One of the most common misconceptions about Project Based Learning is that student voice and choice turns the classroom into a free-for-all. People envision students pursuing random passions at will. When an educator voices this fear, they assume that the teacher is not doing much. They wonder how PBL teachers guarantee that the content standards are met?
When I think about designing a PBL project, I am reminded of the Spanish Netflix show, Money Heist. In the same genre as the Ocean’s Eleven heist movies, the TV drama features a team of misfit criminals robbing the royal mint of Spain. Instead of being villains, the robbers are portrayed as Robin Hoods against the capitalist system.
All of the thieves take on city names as aliases to protect their true identities in case anyone is captured. Key members are Berlin, Tokyo, Denver, Rio, Helsinki, and Nairobi. Everyone is nicknamed after a city except for the master planner, the Professor.
The Professor is a control freak who has been designing the heist for years and meticulously considered every detail. He has blueprints and a model of the mint. He knows the key officials and their routines. He has chosen his team with great care based on their personalities and skillsets. He knows the practices of the police and special forces. He anticipates every move. He has contingency plans for when things go wrong and back up plans to his back up plans. He quite literally has thought of everything.
During the heist, the Professor is on the outside monitoring the police and media reactions. He communicates to the team, working on the inside of the mint. As things go wrong, the Professor calls multiple audibles from his plethora of backup plans. As you might guess, eventually something surprises the team that even the Professor in all of his meticulous planning did not anticipate.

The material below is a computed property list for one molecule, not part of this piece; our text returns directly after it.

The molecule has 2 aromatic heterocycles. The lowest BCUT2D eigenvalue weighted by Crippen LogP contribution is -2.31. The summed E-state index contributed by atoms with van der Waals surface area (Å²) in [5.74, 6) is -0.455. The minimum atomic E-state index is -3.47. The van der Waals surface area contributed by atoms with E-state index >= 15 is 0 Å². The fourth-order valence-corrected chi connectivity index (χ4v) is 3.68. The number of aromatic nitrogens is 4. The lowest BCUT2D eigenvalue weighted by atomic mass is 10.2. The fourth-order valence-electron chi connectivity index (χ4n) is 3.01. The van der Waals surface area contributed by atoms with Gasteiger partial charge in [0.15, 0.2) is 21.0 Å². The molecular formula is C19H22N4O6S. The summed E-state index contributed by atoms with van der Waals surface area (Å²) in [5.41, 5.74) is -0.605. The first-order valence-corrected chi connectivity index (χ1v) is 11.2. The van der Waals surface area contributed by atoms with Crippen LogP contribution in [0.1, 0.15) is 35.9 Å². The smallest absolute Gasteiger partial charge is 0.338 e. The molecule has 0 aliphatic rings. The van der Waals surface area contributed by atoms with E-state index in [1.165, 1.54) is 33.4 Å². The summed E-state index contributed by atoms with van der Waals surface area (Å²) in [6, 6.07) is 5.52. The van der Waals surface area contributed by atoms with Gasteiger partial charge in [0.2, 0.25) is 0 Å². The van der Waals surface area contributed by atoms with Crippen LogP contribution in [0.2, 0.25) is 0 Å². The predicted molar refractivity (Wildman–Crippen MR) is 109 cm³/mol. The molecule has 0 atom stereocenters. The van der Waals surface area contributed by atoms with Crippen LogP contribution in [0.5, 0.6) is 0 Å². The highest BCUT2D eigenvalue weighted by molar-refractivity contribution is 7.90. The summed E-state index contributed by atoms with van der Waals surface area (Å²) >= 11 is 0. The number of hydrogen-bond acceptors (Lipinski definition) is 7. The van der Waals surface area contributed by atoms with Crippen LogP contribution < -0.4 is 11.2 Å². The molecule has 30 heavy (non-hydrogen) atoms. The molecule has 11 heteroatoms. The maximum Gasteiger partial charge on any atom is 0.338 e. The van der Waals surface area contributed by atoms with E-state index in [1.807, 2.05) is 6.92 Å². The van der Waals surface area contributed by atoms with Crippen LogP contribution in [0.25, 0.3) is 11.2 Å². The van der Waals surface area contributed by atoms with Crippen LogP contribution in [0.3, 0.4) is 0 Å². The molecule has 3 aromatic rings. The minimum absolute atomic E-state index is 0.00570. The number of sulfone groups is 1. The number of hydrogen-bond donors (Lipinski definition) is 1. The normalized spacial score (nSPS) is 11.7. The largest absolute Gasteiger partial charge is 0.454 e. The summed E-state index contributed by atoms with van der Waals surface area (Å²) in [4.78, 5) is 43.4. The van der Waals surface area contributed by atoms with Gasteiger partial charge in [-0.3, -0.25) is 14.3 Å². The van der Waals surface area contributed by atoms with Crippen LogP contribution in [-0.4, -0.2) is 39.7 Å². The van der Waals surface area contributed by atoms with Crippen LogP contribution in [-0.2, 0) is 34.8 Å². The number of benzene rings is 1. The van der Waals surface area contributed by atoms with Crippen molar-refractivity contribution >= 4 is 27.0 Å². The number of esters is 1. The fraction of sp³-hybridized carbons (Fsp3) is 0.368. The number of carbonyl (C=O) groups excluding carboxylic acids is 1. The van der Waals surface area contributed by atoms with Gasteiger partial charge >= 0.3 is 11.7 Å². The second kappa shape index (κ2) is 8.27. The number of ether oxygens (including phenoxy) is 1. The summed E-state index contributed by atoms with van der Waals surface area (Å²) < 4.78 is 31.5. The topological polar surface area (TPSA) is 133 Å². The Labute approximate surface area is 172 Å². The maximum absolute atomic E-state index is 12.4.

Berlin and Tokyo, two of the leaders on the inside, lose communication with the Professor and are on their own. They know the plans but also have their own thoughts and desires. Tokyo pivots and reacts to surprise circumstances. The Professor’s plans are great, but improvisation is required. In the end, all that matters is that they accomplish two goals: steal the money and get the team out alive.
Planning PBL projects is like planning a bank robbery. The teacher sets up a problem for students to engage and solve. She painstakingly considers every angle and plans protocols and routines for students to be successful. But just like the Professor, she is on the “outside” of the actual project work. Students have to complete the project themselves. Oftentimes they have different ways of thinking, processing, and moving forward than the teacher. And that’s OK. The teacher has to be willing to step back from the plans, even though they took so much work to create, and follow students as they create their own paths toward success.
As long as content standards are learned, discipline skills are mastered, and SEL competencies are developed it doesn’t matter if you have to scrap your entire master plan. Be prepared to Flex like Stretch Armstrong.
Planning PBL is easier if you have relationships with students. The better that you know your kids, the better your plans will be, customized to their strengths, passions, and quirks.
When you are really good you will anticipate how students will pivot from your plans and prepare options.
When you are really, really good, you will plan opportunities for students to blow your plans out of the water and take the project to places you’ve never dreamed of.
- Relationships trump plans.
- Culture trumps plans.
- Kids trump plans.
- Curiosity trumps plans.
Yet you still need to plan like their lives depend on it. Plan like the Professor; Pivot like Tokyo.